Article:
by Andrea Vavruch on 01/12/11 at 11:57 am
While most people are familiar with the concept of human resources management (HRM), and many companies have an internal HR department, not everyone understands where labour relations (LR) fits in. Here is a brief explanation of what LR is and how it relates to HRM.
What is HRM?
Human resources management is, in the simplest terms, the management of the relationships between all people employed in an organisation and the structures, systems and context in which they operate.
An HR manager aims to improve employee satisfaction and overall productivity in the company, while trying to reduce staff turnover. He or she is responsible for making sure that employees are well suited to their positions, that they have the opportunity to reach their full potential and are performing well, and that they are being treated fairly. He or she must be able to see the big picture (the organisation’s policies and strategic objectives) as well the details (each employee’s suitability for and fulfilment in his or her position).
HRM is a broad spectrum that requires people to consider a complex range of fields including psychology, efficiency, communication, occupational health and safety, and legality. An HR manager’s duties may concern job profiling, recruitment, training and development, employee health and wellness, performance management, and compensation and benefits.
What is LR?
Labour relations, previously known as industrial relations, is one aspect of HRM. While HR involves the general management of employment relationships, LR looks specifically at the legal aspect of the relationship between employers, employees (represented by their union leaders) and the state (in the form of labour legislation). As such, LR depends very much on an excellent knowledge of labour law. Depending on the size of the organisation and its line of work, this field may be the responsibility of the HR manager, the domain of a dedicated LR specialist, or outsourced to an independent labour lawyer.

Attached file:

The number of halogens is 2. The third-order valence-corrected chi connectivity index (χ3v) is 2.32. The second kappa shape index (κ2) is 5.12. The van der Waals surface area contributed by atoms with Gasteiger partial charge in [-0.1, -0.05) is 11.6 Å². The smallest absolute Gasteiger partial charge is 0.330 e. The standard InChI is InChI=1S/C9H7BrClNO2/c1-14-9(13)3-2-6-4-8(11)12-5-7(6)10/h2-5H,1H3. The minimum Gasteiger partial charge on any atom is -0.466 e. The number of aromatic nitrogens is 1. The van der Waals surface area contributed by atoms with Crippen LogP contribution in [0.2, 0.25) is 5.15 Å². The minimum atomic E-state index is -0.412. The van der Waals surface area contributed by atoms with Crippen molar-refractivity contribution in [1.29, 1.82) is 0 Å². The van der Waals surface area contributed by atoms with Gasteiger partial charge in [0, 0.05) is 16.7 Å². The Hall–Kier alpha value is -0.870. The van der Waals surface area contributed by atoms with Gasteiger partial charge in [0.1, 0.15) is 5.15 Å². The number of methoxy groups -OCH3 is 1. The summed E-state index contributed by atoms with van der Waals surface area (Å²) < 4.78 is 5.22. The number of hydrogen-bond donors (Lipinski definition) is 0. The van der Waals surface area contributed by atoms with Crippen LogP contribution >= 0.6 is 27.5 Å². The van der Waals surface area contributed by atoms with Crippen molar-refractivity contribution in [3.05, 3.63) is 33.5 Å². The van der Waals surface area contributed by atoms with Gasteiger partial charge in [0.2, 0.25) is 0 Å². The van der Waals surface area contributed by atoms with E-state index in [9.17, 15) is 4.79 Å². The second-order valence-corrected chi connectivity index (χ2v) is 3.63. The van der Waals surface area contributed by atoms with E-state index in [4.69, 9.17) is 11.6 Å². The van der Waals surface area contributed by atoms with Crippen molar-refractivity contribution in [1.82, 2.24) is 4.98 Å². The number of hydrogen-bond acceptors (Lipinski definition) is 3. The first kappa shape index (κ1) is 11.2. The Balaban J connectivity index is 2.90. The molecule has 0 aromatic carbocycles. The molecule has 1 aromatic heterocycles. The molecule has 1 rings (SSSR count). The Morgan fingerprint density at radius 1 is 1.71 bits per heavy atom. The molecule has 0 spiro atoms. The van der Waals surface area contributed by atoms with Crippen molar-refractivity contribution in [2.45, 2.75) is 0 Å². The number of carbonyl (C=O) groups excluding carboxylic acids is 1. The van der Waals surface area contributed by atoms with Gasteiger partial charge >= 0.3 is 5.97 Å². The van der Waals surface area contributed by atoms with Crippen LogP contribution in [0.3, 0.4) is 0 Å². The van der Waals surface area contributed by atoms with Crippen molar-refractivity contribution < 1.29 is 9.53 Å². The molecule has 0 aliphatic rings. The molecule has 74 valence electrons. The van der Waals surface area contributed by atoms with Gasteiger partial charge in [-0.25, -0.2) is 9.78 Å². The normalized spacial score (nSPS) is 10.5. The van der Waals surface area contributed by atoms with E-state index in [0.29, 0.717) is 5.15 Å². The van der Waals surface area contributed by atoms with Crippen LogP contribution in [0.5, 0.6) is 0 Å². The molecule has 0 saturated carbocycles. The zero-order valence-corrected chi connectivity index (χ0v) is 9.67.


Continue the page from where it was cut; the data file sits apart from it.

Where there is an employment relationship of any form, LR comes into play. More specifically when employers and employees need to negotiate employment contracts, or when one party feels that some clauses of the contract are not being met by the other party.
The laws, rules, policies and procedures that inform the employment relationship must be honoured by both sides of the agreement, and when one party feels that the other is not meeting the requirements of the contract, there may be a dispute. A dispute could arise with regards to pay, working hours, discrimination, harassment or health hazards in the workplace.
Ideally, an organisation will have a policy of open communication where employees feel comfortable raising any grievances and where they can be sure that the issue will be dealt with effectively. However, at times, employees do not feel free to discuss these concerns with their superiors or they feel that not enough is done by management or the HR department to find a satisfactory solution. In these cases, the employee may need to need to take further action, and may involve his or her union. This could lead to a dispute being lodged, possibly resulting in strike action or some other formal dispute resolution and collective bargaining, and in such events an LR specialist is essential.
LR is also coming to be known as employment relations, a term that reflects the pervasiveness of this field. It affects everyone who is in an employment relationship – whether as an employer or an employee, whether in industry, civil services, a corporate environment or academia.
If you have a Manager or you have people working under you, you need to be up to date on labour relations.
Andrea Vavruch is a member of the academic department of GetSmarter, a high-touch online education company. GetSmarter works together with University of Cape Town to present short courses in small business, internet marketing and much more. View more articles by Andrea Vavruch.